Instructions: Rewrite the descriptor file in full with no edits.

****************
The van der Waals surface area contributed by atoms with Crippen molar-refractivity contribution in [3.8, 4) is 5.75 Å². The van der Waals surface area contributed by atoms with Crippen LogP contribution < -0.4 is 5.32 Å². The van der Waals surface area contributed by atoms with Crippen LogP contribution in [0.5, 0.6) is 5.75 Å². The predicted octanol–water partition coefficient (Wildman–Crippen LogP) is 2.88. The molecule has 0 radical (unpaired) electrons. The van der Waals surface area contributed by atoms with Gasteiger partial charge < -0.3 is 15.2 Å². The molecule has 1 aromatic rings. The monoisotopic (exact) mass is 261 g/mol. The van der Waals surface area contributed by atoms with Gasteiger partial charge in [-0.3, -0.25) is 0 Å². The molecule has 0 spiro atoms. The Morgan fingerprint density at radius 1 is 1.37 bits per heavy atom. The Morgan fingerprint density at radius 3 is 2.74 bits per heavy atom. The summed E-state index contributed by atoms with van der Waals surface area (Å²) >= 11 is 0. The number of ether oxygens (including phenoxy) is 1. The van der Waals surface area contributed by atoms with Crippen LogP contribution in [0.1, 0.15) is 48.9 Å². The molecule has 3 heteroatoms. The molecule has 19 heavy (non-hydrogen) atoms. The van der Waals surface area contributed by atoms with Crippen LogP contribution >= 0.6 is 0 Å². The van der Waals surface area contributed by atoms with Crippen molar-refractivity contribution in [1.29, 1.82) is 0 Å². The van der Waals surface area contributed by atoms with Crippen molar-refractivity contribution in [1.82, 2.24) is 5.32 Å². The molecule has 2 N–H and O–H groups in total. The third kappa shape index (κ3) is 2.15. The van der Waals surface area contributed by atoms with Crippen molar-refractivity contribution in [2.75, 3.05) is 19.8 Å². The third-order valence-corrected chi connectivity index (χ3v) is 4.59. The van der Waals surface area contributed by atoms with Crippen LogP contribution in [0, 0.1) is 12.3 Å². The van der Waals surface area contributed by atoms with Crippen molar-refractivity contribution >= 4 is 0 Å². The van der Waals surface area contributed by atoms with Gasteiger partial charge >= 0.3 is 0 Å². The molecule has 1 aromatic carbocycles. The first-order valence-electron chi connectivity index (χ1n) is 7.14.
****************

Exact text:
The van der Waals surface area contributed by atoms with Crippen molar-refractivity contribution in [3.8, 4) is 5.75 Å². The van der Waals surface area contributed by atoms with Crippen LogP contribution < -0.4 is 5.32 Å². The van der Waals surface area contributed by atoms with Crippen LogP contribution in [0.5, 0.6) is 5.75 Å². The predicted octanol–water partition coefficient (Wildman–Crippen LogP) is 2.88. The molecule has 0 radical (unpaired) electrons. The van der Waals surface area contributed by atoms with Gasteiger partial charge < -0.3 is 15.2 Å². The molecule has 1 aromatic rings. The monoisotopic (exact) mass is 261 g/mol. The van der Waals surface area contributed by atoms with Gasteiger partial charge in [-0.3, -0.25) is 0 Å². The molecule has 0 spiro atoms. The Morgan fingerprint density at radius 1 is 1.37 bits per heavy atom. The Morgan fingerprint density at radius 3 is 2.74 bits per heavy atom. The summed E-state index contributed by atoms with van der Waals surface area (Å²) >= 11 is 0. The number of ether oxygens (including phenoxy) is 1. The van der Waals surface area contributed by atoms with Crippen LogP contribution in [0.1, 0.15) is 48.9 Å². The molecule has 3 heteroatoms. The molecule has 19 heavy (non-hydrogen) atoms. The van der Waals surface area contributed by atoms with Crippen LogP contribution >= 0.6 is 0 Å². The van der Waals surface area contributed by atoms with Crippen molar-refractivity contribution in [1.29, 1.82) is 0 Å². The van der Waals surface area contributed by atoms with Crippen molar-refractivity contribution in [1.82, 2.24) is 5.32 Å². The molecule has 2 N–H and O–H groups in total. The third kappa shape index (κ3) is 2.15. The van der Waals surface area contributed by atoms with Crippen molar-refractivity contribution in [2.75, 3.05) is 19.8 Å². The third-order valence-corrected chi connectivity index (χ3v) is 4.59. The van der Waals surface area contributed by atoms with Crippen LogP contribution in [0, 0.1) is 12.3 Å². The van der Waals surface area contributed by atoms with Crippen molar-refractivity contribution >= 4 is 0 Å². The van der Waals surface area contributed by atoms with Gasteiger partial charge >= 0.3 is 0 Å². The molecule has 1 aromatic carbocycles. The first-order valence-electron chi connectivity index (χ1n) is 7.14.